The owner ended up choosing a Raidmax case on his own and I put everything together, but it STILL has the same problems. I went through 2 new mobo's and it would strike me as super unusual for 2 new mobo's to have the exact same problem as the original. The only three components I have left to swap out are the vid card(which makes no sense because I wouldn't get video at all), the power supply(if it was under powered, it wouldn't be able to POST), and lastly the cpu(which also doesn't make sense because it'll POST, but I saw temps of over 50C! so maybe the cpu is overheating from poor contact with the heatsink?) The weird thing is that if it's overheating, wouldn't it completely power down instead of running the cpu fan at full speed while killing video output and the power switch, which requires switching the psu off to shut it down?

#11 crunchb3rry

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Posted 25 March 2012 - 12:58 AM

It takes like 5-6 seconds for a CPU to overheat. There's a rather foolish test some people recommend for testing a CPU...taking the heatsink off and turning it on, then seeing if your finger gets hot while touching it.

As for thermal compound, maybe it has a pad and it slipped? Not too likely though, because a heatsink installed properly is on there pretty tight. I always take all compound off the stock heatsink and put Artic Silver on. It's a much thinner layer than the "sticker" of compound that is usually on a heatsink.

Sounds like your mobo is fine.

Unrelated, but I had an issue helping a friend build a computer where we couldn't get it to boot. But it turned out it WAS booting, that there was a detachable speaker hidden in the box we didn't see. Plugged that in and heard the POST beeps finally, which led to the videocard. The card didn't work because the manufacturer left out an auxilliary power connector for it.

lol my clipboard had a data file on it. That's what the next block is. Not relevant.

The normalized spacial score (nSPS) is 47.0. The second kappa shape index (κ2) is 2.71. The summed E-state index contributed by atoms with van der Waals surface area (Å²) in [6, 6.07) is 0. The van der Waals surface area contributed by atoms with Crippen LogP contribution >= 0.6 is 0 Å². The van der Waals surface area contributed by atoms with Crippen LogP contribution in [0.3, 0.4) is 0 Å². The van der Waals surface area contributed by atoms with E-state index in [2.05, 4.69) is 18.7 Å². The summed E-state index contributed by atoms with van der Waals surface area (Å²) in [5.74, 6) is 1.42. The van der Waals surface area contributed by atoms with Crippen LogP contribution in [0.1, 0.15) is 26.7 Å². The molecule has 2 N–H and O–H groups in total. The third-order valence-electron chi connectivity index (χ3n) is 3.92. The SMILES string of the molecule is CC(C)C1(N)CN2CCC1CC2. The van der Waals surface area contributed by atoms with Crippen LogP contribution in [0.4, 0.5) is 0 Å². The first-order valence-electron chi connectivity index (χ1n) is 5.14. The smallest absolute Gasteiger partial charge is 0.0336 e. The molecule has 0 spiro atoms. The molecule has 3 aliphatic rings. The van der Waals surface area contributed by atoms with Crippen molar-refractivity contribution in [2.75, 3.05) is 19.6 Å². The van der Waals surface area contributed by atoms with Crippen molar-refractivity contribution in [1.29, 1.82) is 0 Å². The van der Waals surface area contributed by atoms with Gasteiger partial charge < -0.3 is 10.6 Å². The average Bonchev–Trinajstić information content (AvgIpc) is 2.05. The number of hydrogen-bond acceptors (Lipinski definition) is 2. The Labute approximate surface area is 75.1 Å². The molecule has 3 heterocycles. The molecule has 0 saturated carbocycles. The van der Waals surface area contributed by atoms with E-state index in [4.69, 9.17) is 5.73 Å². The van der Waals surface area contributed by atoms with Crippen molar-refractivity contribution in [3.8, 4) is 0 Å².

Did you try to install Windows on a fresh HDD? Might be that your installation got corrupted on the original AND you have a defective DVD drive?

#12 dohdough

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Posted 25 March 2012 - 01:45 AM

It takes like 5-6 seconds for a CPU to overheat. There's a rather foolish test some people recommend for testing a CPU...taking the heatsink off and turning it on, then seeing if your finger gets hot while touching it.

Hahaha...that's some crazy shit!

As for thermal compound, maybe it has a pad and it slipped? Not too likely though, because a heatsink installed properly is on there pretty tight. I always take all compound off the stock heatsink and put Artic Silver on. It's a much thinner layer than the "sticker" of compound that is usually on a heatsink.

I took off the old putty and used arctic silver when I switched mobos. I also used the original mounting brackets that used actual screws instead of the twist/pressure clips on most aftermarket heatsinks. It's kinda weird because HP used an Asus cooler.

When I took everything apart again, I noticed that there wasn't good contact with the heatsink because arctic silver wasn't spread evenly across the cpu(I use the line method).

Sounds like your mobo is fine.

This is a distinct possibility. I just wish I had an extra rig to test the cpu, but I do repairs as favors...silly me.

Unrelated, but I had an issue helping a friend build a computer where we couldn't get it to boot. But it turned out it WAS booting, that there was a detachable speaker hidden in the box we didn't see. Plugged that in and heard the POST beeps finally, which led to the videocard. The card didn't work because the manufacturer left out an auxilliary power connector for it.

Similar thing happened to me a couple years ago. Plugged in the speaker and out came the beeps. Turned out that I had ram in the wrong slots. Instead of channels 1 and 3, I had them in 2 and 4. I guess that particular mobo was fickle.

Did you try to install Windows on a fresh HDD? Might be that your installation got corrupted on the original AND you have a defective DVD drive?

I can get to "press key to boot from cd/dvd" and "insert bootable drive/disk," but can't get past POST even with a known working dvd drive and a fresh hdd. As someone that's been messing around with these things for over 15 years and A+ certified(insert joke), this is kinda frustrating.